The age of the quantified athlete is upon us. Data-driven training is increasingly common in sports, and this year’s Olympics has no shortage of competitors who have—or should have—benefitted from fitness trackers and analysis.
Steven Nyman was a lackluster alpine skier when an injury put him out of commission in 2011. But during his recovery, he somehow became an unexpected contender for a gold medal in Sochi. His secret? He leaned into the data-driven practices of Troy Flanagan, director of high performance for the US ski team. “Every morning at 5:30,” Nyman told WIRED, “We’d wake up to measure our blood glucose, creatine kinase, and urea.” While the process was irritating to some of his teammates, Nyman relished the constant monitoring of performance and nutrition.
Of course, Nyman’s real success came from endless practice runs in a wind tunnel, where a real-time monitor quantified the aerodynamic drag on different parts of his body. In addition to realizing how inefficient the team’s uniforms were—now, instead of using standard sizes that leave fabric to whip around in the wind, the team has custom-tailored uniforms designed with the help of Aerospace engineers—Nyman was able to perfect his body position down to the muscle.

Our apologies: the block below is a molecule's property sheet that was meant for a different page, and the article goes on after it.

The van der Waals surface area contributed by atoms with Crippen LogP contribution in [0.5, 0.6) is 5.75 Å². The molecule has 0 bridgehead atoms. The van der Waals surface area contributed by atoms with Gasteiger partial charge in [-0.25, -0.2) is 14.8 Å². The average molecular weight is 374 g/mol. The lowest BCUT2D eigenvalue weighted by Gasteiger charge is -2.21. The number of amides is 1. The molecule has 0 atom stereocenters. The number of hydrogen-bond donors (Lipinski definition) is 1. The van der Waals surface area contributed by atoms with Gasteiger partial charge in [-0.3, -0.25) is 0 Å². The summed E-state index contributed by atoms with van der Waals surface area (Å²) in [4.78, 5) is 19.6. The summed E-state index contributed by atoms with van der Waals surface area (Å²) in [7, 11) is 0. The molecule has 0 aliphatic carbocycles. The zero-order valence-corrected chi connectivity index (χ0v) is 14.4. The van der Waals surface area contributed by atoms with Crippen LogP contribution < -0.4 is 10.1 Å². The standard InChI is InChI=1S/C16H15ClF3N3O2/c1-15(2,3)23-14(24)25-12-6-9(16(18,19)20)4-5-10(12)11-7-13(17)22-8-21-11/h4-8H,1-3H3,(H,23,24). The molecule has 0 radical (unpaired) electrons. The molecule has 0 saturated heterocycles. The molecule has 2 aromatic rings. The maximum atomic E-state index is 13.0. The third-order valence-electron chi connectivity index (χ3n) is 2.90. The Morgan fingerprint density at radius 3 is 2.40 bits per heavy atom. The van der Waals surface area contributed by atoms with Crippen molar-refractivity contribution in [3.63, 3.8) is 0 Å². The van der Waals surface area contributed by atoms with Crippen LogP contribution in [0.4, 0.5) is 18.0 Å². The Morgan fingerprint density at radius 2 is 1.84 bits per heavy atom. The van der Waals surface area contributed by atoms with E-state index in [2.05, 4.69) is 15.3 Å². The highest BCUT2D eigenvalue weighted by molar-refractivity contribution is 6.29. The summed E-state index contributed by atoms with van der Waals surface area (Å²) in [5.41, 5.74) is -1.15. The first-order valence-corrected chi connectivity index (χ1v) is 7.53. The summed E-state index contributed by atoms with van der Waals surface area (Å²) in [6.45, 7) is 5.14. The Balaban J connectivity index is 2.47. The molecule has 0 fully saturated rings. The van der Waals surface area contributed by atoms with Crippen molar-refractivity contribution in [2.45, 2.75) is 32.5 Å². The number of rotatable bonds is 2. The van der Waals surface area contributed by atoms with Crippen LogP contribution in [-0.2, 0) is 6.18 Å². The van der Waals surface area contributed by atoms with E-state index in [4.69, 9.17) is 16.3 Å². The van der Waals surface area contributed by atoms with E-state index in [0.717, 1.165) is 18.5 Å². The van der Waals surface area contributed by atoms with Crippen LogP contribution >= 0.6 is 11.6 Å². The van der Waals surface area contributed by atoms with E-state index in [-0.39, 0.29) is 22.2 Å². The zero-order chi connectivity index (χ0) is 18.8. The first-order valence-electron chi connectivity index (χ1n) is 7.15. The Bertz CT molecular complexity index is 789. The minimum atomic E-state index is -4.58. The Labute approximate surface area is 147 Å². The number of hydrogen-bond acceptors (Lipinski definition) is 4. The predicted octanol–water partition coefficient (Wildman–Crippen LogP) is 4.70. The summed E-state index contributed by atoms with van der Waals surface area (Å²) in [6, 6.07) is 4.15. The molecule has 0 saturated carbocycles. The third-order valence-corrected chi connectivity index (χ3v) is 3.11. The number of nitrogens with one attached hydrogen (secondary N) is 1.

Other gold-medal hopefuls overcame a lack of natural affinity for their sport, too: The Wall Street Journal profiles hurdler-turned-bobsledder Lolo Jones, who needed to pack on 25 pounds and change the way her body worked in order to master the new sport. “As a track athlete,” Jones said, “You’re more like a greyhound dog. As a bobsledder you’re more like a Rottweiler or a pit bull.” She changed her pedigree with intense diet and exercise, and it’s hard to imagine how difficult the process would be without data analysis and tracking. With the athletic differences between a gold and a silver now so slim, the advantage won’t just go to natural talent; it will go to the talented athletes who dedicate themselves to quantification.